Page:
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REVIEWS

November 1, 2008

SaxWith Holding Back the Years, Saxophonist Norm Douglas takes fans down memory lane with new interpretations of some of the hottest songs of all time. A new tune by Slava Tolstoy with Nate Brown on bass that is destined for success on smooth jazz radio is the up-tempo “Ocean Groove,” a catchy, radio friendly song.

A regular on the California Disney scene, Douglas has also opened Spyro Gyra and Eric Marienthal. What is most unique about Douglas is his ability to mix pop culture with familiar standards of yesteryear. Douglas visits the past with a shimmering rendition of “That’s All” from the Great American Songbook. Yet, “How Deep is Your Love,” previously written and recorded by the Bee Gees, is given a jazzy treatment that moves the music forward.

Connecting with the audience in the live setting is important to Douglas and he wanted to establish that same vibe in Holding Back the Years by paying close attention to emotional content of each song. The album kicks off with the title track, “Holding Back the Years,” with a romantic mood that is surrounded by a background of guitar, trumpet and keys. Sting fans will enjoy Douglas’ interpretation of “Fragile.” Douglas’ arrangement of “Strawberry Moon,” originally recorded by Grover Washington, Jr., pays earnest tribute to the legendary Washington.

Things shift to a danceable “It’s Too Late” in the fourth track with vocals by Penny Watson and keyboards by Steve Crum. The music slows down a bit with a smoky vibe that is reminiscent of the nighttime jazz club scene with the Norah Jones cover, “Don’t Know Why.” The Baby Face tune, “Breathe Again,” is an interesting interplay between vocals and saxophone melody.

Douglas’ ability to interpret the emotional context of the songs is further highlighted in his arrangement of the Luther Vandross tune, “Dance with My Father.” However, the melody reigns supreme with the original “I Can’t Dance,” written by Nate Brown and Jeff McCullough. Listen carefully and you will hear both the sax and bass working together as one.

The CD comes to old-school close with “Mercy, Mercy, Mercy” with the dueling altos of Norm Douglas and Paul Carman.

 

REVIEWS

Norm Douglas
By John Barrett Jr.(All About Jazz)


The sound is simple but it is DEEP. You know the smooth jazz cliches: limp-noodle tone, solos going nowhere -you won't find them here. Norm Douglas has a pretty sound, with an edge -light fuzz in his notes, a push to his phrasing. These elements hint the old-time horns, on songs full of contemporary spirit. His band is light but effective, and no drippy sentimentality -his emotion is real, and so is your enjoyment. If you've never heard Douglas before, this is a good place to begin. After all, they say the "First Time" is always the best.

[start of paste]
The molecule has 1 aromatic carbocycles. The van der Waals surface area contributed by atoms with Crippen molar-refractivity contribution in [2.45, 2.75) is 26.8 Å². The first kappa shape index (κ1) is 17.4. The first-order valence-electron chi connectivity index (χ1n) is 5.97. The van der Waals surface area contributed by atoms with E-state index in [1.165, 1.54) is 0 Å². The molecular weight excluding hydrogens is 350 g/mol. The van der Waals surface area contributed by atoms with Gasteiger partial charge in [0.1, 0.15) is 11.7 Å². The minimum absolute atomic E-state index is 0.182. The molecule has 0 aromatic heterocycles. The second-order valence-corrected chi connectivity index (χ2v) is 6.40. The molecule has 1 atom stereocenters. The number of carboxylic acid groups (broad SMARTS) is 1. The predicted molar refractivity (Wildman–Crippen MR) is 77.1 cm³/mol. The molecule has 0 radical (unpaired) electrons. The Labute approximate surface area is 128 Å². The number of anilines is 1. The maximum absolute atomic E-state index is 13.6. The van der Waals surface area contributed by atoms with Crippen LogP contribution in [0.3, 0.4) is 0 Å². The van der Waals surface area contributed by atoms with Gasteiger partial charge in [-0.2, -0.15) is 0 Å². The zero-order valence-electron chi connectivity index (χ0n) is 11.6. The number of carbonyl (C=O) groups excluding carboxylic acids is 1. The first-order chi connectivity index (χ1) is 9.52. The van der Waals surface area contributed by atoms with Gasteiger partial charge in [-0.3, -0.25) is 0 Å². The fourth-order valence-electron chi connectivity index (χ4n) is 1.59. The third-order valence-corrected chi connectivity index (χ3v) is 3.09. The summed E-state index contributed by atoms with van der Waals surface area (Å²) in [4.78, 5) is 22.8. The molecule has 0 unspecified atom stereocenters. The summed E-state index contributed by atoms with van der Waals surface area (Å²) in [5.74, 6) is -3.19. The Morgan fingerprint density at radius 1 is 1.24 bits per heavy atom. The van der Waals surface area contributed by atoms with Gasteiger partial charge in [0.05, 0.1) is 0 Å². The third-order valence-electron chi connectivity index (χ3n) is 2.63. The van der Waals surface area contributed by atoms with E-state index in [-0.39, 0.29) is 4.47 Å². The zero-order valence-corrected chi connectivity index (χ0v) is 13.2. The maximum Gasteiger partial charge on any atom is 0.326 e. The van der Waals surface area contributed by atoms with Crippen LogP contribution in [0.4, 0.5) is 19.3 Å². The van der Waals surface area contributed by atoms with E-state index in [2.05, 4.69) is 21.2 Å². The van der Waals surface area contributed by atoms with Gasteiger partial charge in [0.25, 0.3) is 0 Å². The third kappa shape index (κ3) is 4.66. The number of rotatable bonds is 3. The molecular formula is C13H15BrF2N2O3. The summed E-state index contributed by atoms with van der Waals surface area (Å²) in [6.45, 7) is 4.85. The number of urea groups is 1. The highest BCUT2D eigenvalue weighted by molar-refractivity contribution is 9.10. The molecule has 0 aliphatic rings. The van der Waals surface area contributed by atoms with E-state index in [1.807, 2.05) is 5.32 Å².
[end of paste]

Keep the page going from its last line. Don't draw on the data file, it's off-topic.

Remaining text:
The tunes (most are by pianist Ron Kobayashi) come at you stronger than your typical smooth fare. Like- wise Norm: he charges on "Since Then", running as the others float. His tenor is weighty, standing bold on Kobayashi's chords. And now a transformation: a soft groan, like the old balladeers. It all fits so well (listen to Bob Hawkins, heard just a moment.) "Peace" (not the Silver tune, but a gospel-tinged ballad) gets a pipe organ and Norm a soprano. Staying in its middle register he sounds reflective, with the sound of an oboe. The backing has that easy touch of Memphis soul (think of AI green) and Norm sits atop like a jewel. Yes -it does sparkle.

"Fast Lane" is a downtown samba: bright percussion, a piano of twinkling light. Douglas, on alto this time, has the firm-but-gentle touch I loved on "Since Then"; how it blends with the tune's airy breeze. Kobayashi's turn is exotic; that goes double for the cuicas in the background. Hawkins weaves a tapestry on "First Time": tightly woven strings to which Kobayashi adds color. The soprano comes in, higher this time, minus the shrillness you often get. Ron has a New Age feel in his tiny solo; it's his finest moment. Norm takes to soaring, and near the end Hawkins makes like a harp. This is fitting, as emotions are high.

"Yosemte" crackles with life: Norm's muscular theme, and keys rolling like a stream. The tune is calm, but isn't played that way: when Douglas hits those broad notes, he's triumphant on a mountain top. 'Vast Blue Sky", with a different band, tries the mood of "Peace" with a slightly simpler tune. Brad Cole whispers smoky and the alto. Quiet at first, comes forward in a stately ascension -nothing fancy but everything beautiful. Definitely "smooth", and definitely atypical -call it music and be done with it.


"It's Just a Valentine" is a nice mix by Mick Barton: country field vocal, elegant verse. "Take every poem, every sonnet, every love song ever heard/ There isn't a chance I could put what I'm feeling into words." Stronger than it seems, this grows on you, and the sax is a ribbon on top. For further decoration, look to "Tara's Song": dubbed saxes waltzing with ease, and bells twinkling with magic. This belongs in a music box, as does the album: solidly built, it's a study in strong gentility. If you've a taste for sm:>oth, give Norm a try: you'll "First Time", now and the next time you hear it.

Songs: Since Then; Peace; I Can Do It; Fast lane; First Time; Yosemte; Vast Blue Sky; It's Just a Valentine; Left Turn Only; Tara's Song.

Musicians: Norm Douglas (soprano, alto, and tenor saxes); Ron Kobayashi (keyboards); Bob Hawkins (guitar); Baba Elefante (bass); Steve Dixon (drums); Kurt Rasmussen (percussion), plus on various tracks: Matt Hocking (electric guitar); Steve Wood (keyboards); Frank Cotinola (drums on "It's Just a Valentine"); Mick Barton (vocals); Tom MacFarlane (synthesizer); Phil Carillo (drums on "Tara's Song"); Abraham Laboriel (bass); Greg Bissonette (drums); Alex Acuna (percussion); Brad Cole (organ).

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